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Lenovo's ThinkPad X230T Tablet PC, Tested And Reviewed

ThinkPad X230T: Keeping Tablet PCs Alive

Although they're both useful and entertaining, tablets like Apple's newest iPad fail to make our lives any simpler. As much as we'd like to travel with only the weight of a tablet in our bags, there's simply no way to get around our need for content creation, even if that's as simple as banging away at a Word document. And content creation is what separates tablet PCs like Lenovo's X230T from tablets.

Tablets are good enough for what they're designed to do: read a book, browse the Web, watch a video. But they're difficult to type on quickly. And multi-tasking is nearly impossible. Forget about using powerful Windows-based applications. Really, to get the best of that world and what tablets offer, you have to pack multiple devices.

That's a real bummer, though. Our bags are already loaded with cameras, phones, and batteries. Adding a tablet and notebook only serves to make us realize that we're slaves to technology. Often times, it's just as easy to leave the tablet at home in favor of the more useful gadgets.

Lenovo ThinkPad X230T

Tablet PCs attempt to conjoin the worlds of tablets and notebooks. Granted, the battery life of a tablet PC can't come anywhere near what you expect from an iOS- or Android-based device, and we're a long ways away from a tablet PC with such a compact form factor. But then again, products like Lenovo's ThinkPad X230T level copious processing power at Windows, allowing you to run heavy-duty applications in Windows without delay.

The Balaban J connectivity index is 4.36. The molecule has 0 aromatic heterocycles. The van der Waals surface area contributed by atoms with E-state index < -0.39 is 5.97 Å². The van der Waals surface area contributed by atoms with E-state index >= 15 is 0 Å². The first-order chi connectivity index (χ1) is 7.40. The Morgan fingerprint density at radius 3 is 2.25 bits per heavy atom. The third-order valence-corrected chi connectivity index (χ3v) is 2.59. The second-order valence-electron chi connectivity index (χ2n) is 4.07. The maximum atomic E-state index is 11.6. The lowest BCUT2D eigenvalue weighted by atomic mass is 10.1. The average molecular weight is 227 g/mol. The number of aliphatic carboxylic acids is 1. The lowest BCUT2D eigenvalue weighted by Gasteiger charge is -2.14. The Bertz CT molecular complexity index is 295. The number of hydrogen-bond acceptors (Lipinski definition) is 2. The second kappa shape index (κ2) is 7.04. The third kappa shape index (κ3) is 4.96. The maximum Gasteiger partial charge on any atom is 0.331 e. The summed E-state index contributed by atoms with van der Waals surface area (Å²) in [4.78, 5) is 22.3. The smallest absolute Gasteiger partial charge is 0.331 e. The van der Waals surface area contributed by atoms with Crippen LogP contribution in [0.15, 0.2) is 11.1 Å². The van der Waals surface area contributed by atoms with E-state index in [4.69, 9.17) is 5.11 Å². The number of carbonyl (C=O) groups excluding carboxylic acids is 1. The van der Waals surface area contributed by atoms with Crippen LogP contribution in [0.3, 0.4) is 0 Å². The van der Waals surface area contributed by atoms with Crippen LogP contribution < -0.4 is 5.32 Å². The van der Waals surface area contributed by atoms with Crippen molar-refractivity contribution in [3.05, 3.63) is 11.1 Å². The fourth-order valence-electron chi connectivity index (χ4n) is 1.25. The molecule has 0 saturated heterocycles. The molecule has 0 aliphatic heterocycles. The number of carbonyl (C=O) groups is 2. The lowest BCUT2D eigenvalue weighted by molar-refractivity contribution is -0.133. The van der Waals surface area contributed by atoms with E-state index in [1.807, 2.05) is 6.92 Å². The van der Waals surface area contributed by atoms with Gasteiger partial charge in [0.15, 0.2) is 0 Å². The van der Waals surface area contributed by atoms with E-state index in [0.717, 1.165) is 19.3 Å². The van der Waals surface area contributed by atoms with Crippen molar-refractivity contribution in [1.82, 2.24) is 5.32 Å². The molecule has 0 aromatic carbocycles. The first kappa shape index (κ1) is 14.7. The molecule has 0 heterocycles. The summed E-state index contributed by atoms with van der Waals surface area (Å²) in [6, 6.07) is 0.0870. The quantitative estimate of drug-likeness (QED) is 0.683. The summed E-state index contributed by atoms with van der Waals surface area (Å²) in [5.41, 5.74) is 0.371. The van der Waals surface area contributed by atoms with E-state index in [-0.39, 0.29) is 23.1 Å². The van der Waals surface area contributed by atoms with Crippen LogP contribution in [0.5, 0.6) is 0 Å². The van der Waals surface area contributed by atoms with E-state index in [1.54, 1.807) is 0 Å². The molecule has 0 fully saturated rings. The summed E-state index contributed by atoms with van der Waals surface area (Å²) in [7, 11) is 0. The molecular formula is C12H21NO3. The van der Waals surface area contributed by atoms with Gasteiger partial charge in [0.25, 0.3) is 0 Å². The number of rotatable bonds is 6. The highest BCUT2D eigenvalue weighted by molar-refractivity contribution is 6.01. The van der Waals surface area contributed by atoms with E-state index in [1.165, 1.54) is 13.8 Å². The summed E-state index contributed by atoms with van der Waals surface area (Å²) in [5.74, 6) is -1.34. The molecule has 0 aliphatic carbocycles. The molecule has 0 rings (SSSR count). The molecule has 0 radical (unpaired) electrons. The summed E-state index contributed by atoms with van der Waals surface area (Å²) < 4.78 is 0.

Nevertheless, for their benefits, tablet PCs continue to merely fill a niche. Samsung's Series 7 Slate was the last tablet PC to pass through our labs, and that was almost a year ago. The X230T is the first Ivy Bridge-based tablet PC, and we'd absolutely recommend it to the business professional on the go. A built-in keyboard makes this convertible better-suited to offices and classrooms than standalone slates that rely on external connectivity for keyboard functionality.

Though tablet PCs are rare, we may see more variety once Microsoft's Surface emerges later this year. Initially, the Surface is expected to be limited to ARM-based hardware and a more tightly-controlled software ecosystem. However, we expect a more flexible model centering on Intel's x86 platform in 2013. Until then, power users looking for a Windows 7-based tablet will have to be content with the X230T. Lenovo deserves a lot of credit for keeping alive this endangered form factor—but one is a very lonely number.